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Publication numberUS758923 A
Publication typeGrant
Publication dateMay 3, 1904
Filing dateDec 2, 1902
Priority dateDec 2, 1902
Publication numberUS 758923 A, US 758923A, US-A-758923, US758923 A, US758923A
InventorsMark D Knowlton, Fred H Beach
Original AssigneeMark D Knowlton, Fred H Beach
Export CitationBiBTeX, EndNote, RefMan
External Links: USPTO, USPTO Assignment, Espacenet
Method of forming stay-strips.
US 758923 A
Abstract  available in
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Claims  available in
Description  (OCR text may contain errors)

PATENTED MAY 3, 1904.

m m W MW M. D. KNOWLTON & F. H. BEACH. METHOD OF FORMING STAY STRIPS.

APPLIOATION FILED DBO 2, 1902 q vibmeooc o N0 MODEL.

In: whom warms co vxmuu'nm wunmnnm u r.

UNITED STATES Patented May 3, 1904.

PATENT OEEicE.

MARK D. KNOWLTON AND FRED H. BEACH, OF ROCHESTER, NEIV YORK.

METHOD OF FORMING STAY-STRIPS.

SPECIFICATION forming part of Letters Patent No. 758,923, dated May 3, 1904;.

Application filed December 2, 1902. Serial No. 133,635. (No specimens.)

To (LZZ/ whom it 'IYMLZ/ concern:

Be it known that we, MARK D. KNowLToN and FRED H. BEACH, citizens of the United States, residing at Rochester, Monroe county, State of New York. have invented a new and useful Method of Forming Stay-Strips, of which the following is a specification.

This invention relates to a method of forming adhesive stay-strips of the character disclosed in our pending application, Serial N 0. 78,087, filed October 9, 1901. These staystrips, which are used in the manufacture of paper or strawboard boxes to be applied over the joints at the corners of the box for the purpose of securing the adjacent edges together, consist of a relatively narrow strip of paper or other fabric which is coated with glue or other adhesive substance on one side thereof. When such a strip is applied to the corners of a box by machinery, it is usually fed from a supply-reel through a suitable folder, then over a roll or other device for dampening the glue thereon, and finally to a position over the box-corner, to which it is applied by suitable clamping-dies. As the strip passes through the said folder the latter acts to double or fold the strip in its middle, so that it will take and maintain an angular or substantially V-shaped form in order to conform to the box-corner and take its proper position thereon when moved or placed over the same preparatory to being acted upon by the clamping-dies. In giving the strip such angular or V-shaped form it is desirable that the apex of the angle should be substantially central of the strip and parallel with its edges, so that the strip will extend an equal distance upon each side of the box when applied to the corner thereof. In feeding the strip through the folder to secure such correct angular formation of the same it sometimes happens that the bending-line of the strip veers more or less from a central or other desired line, so that in such cases an insuflicient width of strip will be left at one side to properly fasten the box-corner, while in any event the uniformity of its appearance will be destroyed. The liability of the occurrence of such objectionable feature, however, is avoided in the stay-strip forming the subject-matter of our said pendstay-strips has been the object of our present,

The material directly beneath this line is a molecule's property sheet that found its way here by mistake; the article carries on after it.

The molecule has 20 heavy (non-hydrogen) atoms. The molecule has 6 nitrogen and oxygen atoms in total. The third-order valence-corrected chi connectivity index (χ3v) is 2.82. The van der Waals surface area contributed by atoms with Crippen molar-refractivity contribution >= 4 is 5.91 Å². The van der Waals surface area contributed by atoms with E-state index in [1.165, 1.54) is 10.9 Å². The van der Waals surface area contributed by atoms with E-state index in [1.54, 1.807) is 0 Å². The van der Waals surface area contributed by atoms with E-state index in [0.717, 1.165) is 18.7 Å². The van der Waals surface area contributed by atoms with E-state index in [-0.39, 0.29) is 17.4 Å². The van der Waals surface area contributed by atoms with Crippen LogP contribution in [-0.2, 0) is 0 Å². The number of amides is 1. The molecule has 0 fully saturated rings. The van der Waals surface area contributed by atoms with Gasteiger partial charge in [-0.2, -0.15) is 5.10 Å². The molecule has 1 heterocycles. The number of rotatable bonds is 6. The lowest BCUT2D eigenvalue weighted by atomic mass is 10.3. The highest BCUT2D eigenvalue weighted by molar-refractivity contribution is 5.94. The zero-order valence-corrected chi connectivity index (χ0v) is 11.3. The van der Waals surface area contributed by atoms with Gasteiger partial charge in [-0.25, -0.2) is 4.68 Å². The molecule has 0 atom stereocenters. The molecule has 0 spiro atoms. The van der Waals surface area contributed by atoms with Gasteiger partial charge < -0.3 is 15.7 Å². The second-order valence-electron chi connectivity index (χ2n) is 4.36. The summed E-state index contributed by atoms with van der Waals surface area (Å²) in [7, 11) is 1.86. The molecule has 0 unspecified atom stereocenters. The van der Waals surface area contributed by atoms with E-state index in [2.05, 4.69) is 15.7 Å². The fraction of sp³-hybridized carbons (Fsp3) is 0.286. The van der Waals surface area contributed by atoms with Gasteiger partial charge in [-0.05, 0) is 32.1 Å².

invention.

In carrying our invention into effect a coating of stiffening substance in a fluid or semifluid condition is applied upon a sheet or strip of suitable staying material. Then and preferably while still in its fluid or semifiuid condition the said substance is removed either wholly or in part on a desired bending-line,

after which the coating substance remaining on the sheet will be permitted or caused to become set or hardened, and thereby impart the varying degrees of stiffness to the sheet or strip-that is, produce stiffened portions at each side of a desired bending-line of less stiffness.

In practice the process is usually adapted to the formation of a plurality of stay-strips at each carrying out of the same rather than to the formation of a single one. This will be best understood by referring to the accompanying drawings, forming a part of the specification, in which Figure 1 represents a piece of an uncoated sheet or strip of staying material; Fig. 2, a view of the same with a coating of the stiffening substance applied thereto; Fig. 3, a similar view, after the coating substance has been removed, on a plurality of parallel bendinglines; Figs. 4 and 5, cross-sections through a sheet after it has been operated on as shown in Fig. 3, the former showing a partial rcmoval and the latter an entire removal of the coating-substance in the formation of the said bending-lines; Fig. 6, a view showing the sheet cut into strips having one of the bending-lines arranged central thereof, and Fig.7?

a view showing one of the strips wound into a roll and in form to be placed on the market.